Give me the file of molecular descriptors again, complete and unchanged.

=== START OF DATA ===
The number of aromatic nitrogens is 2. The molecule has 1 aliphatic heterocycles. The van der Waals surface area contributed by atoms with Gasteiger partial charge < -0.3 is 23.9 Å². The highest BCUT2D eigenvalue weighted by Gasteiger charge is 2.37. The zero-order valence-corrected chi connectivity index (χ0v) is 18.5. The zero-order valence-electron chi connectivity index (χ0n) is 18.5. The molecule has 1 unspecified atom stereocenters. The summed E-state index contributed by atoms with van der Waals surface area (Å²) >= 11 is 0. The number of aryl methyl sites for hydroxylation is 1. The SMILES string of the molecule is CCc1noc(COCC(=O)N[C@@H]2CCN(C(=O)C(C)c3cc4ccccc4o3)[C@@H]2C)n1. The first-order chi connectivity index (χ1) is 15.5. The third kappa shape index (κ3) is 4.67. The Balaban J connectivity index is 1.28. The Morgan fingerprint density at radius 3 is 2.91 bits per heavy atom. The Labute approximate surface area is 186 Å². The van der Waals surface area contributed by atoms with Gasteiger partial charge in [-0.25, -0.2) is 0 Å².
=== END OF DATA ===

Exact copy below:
The number of aromatic nitrogens is 2. The molecule has 1 aliphatic heterocycles. The van der Waals surface area contributed by atoms with Gasteiger partial charge < -0.3 is 23.9 Å². The highest BCUT2D eigenvalue weighted by Gasteiger charge is 2.37. The zero-order valence-corrected chi connectivity index (χ0v) is 18.5. The zero-order valence-electron chi connectivity index (χ0n) is 18.5. The molecule has 1 unspecified atom stereocenters. The summed E-state index contributed by atoms with van der Waals surface area (Å²) >= 11 is 0. The number of aryl methyl sites for hydroxylation is 1. The SMILES string of the molecule is CCc1noc(COCC(=O)N[C@@H]2CCN(C(=O)C(C)c3cc4ccccc4o3)[C@@H]2C)n1. The first-order chi connectivity index (χ1) is 15.5. The third kappa shape index (κ3) is 4.67. The Balaban J connectivity index is 1.28. The Morgan fingerprint density at radius 3 is 2.91 bits per heavy atom. The Labute approximate surface area is 186 Å². The van der Waals surface area contributed by atoms with Gasteiger partial charge in [-0.25, -0.2) is 0 Å².